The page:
and if people only want 16:9 images, then they are better off with a native sensor because the size of the pixels themselves are bigger. and bigger pixels equals more light capture.

Thus there is a confusion with "standard" because of presence of two different aspect ratios: image sensor's and image's one. For camera's view area calculation only image's aspect ratio is important. For exact calculation we need to know real sizes of the active sensor's area. When we work with different aspect ratios, use of sensor format in inches without understanding can lead to error. This error is neglected by the most of lens calculators.

"we need to know real sizes of the active sensor's area."

But most manufacturers do not specify the sensor's area beyond the generic inch statement, right? You will always see something like 1/4", 1/3", 1/2.7" etc. but Panasonic actual listing of the dimensions of the scanning area (e.g., 5.436 mm (H) x 3.336 mm (V)) is rare, no?

Unfortunately manufacturers often give not enough
info for modeling. Therefore we can choose one of three ways:

1.Accept bad accuracy and use reserve. Actually hight accuracy has no sense in CCTV practice because there are a lot of factors we can't take into account.

2. Choose right manufacturers with needed info.

3. Measure camera parameters independently.

no, i think there is a fourth way that is better.

that is, as long as you are using the sensor at its true highest resolution, you then just use the aspect ratio of the resolution with the known sensor diagonal to calculate sensor width.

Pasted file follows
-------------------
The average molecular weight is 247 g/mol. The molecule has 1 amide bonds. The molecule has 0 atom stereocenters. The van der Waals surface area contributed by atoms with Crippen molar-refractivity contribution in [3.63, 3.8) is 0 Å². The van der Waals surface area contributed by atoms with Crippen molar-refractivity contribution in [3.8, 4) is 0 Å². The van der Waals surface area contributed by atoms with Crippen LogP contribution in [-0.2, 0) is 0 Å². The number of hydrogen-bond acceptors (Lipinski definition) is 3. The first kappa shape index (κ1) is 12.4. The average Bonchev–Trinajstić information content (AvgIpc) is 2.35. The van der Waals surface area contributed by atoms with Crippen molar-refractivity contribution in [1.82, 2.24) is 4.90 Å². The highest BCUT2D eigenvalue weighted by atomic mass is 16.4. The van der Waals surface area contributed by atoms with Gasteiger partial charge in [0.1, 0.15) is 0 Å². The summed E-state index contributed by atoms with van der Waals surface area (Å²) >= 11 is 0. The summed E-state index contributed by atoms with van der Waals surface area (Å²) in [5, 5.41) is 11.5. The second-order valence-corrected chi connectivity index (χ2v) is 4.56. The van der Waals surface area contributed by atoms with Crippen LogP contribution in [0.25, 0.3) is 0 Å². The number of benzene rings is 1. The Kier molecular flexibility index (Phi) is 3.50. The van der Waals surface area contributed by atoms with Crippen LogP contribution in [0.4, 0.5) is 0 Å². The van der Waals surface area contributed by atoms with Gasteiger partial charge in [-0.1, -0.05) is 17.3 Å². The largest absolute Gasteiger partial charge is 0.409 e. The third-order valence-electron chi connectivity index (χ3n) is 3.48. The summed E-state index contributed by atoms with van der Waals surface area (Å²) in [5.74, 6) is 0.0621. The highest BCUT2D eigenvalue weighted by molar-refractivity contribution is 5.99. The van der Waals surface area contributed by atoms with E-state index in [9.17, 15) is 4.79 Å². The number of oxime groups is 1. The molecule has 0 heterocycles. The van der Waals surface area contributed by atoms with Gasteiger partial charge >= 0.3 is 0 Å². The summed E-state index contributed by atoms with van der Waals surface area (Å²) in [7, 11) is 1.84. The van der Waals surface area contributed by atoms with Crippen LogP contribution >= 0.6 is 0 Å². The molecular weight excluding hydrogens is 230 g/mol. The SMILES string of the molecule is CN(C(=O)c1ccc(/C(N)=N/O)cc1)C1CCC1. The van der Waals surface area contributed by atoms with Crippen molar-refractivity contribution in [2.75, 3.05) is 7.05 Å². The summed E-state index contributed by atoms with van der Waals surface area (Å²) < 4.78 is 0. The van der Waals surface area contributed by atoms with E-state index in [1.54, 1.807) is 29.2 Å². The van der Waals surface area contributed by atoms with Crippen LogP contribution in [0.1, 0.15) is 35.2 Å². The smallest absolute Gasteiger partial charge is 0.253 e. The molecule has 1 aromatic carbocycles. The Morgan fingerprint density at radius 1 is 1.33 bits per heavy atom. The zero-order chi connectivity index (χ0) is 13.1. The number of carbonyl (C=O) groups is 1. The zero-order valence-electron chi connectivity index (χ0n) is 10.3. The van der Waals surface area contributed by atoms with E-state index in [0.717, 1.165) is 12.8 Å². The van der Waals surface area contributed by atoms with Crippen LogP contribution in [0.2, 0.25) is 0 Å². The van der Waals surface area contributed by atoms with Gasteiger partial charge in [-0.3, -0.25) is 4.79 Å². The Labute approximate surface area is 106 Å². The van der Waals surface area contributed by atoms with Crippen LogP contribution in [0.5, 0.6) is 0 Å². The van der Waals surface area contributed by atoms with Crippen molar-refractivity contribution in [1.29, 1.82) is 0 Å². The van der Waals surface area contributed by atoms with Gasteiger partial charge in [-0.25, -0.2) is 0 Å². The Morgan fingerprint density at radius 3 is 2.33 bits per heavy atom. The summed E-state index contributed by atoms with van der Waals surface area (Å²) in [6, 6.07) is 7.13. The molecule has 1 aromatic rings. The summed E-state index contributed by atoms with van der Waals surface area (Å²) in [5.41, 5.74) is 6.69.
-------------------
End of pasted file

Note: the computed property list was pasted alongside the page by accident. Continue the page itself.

this works in all cases i know of except when a camera intentionally doesnt use all pixels in its highest res, which seems rare.

The fourth way is "calculate needed info by analysing info provided by manufacturers". This way requires understanding and a little mathematic knowledge. It contradicts with basic principle of popular CCTV tools - it must be as simple as possible:)

when i said "you just use/calculate" i didn't mean "you personally" of course!

in John's calculator at least, the resolution and image format has already been defined so no new information is necessary. and the calculator does the calculating.

for absolute backward compatibility one could have a "Native resolution?" checkbox i suppose, but using non-native resolutions will often make wrong angles anyway.

regardless, treating all fractional inch formats as being 4:3 aspect ratio seems unwise going forward, as they are not the most efficient use of silicon real-estate when the target displays are HD, and so one would expect the number of display optimized (non 4:3 ratio) imagers to increase.

Interesing quiz.

But I would say it is not easy to detemine the pixel density by watching a photo.

This is a quiz about using the IPVM camera calculator to do calculations. The photo was pulled directly from the calculator. One can compare to the calculator for the answer.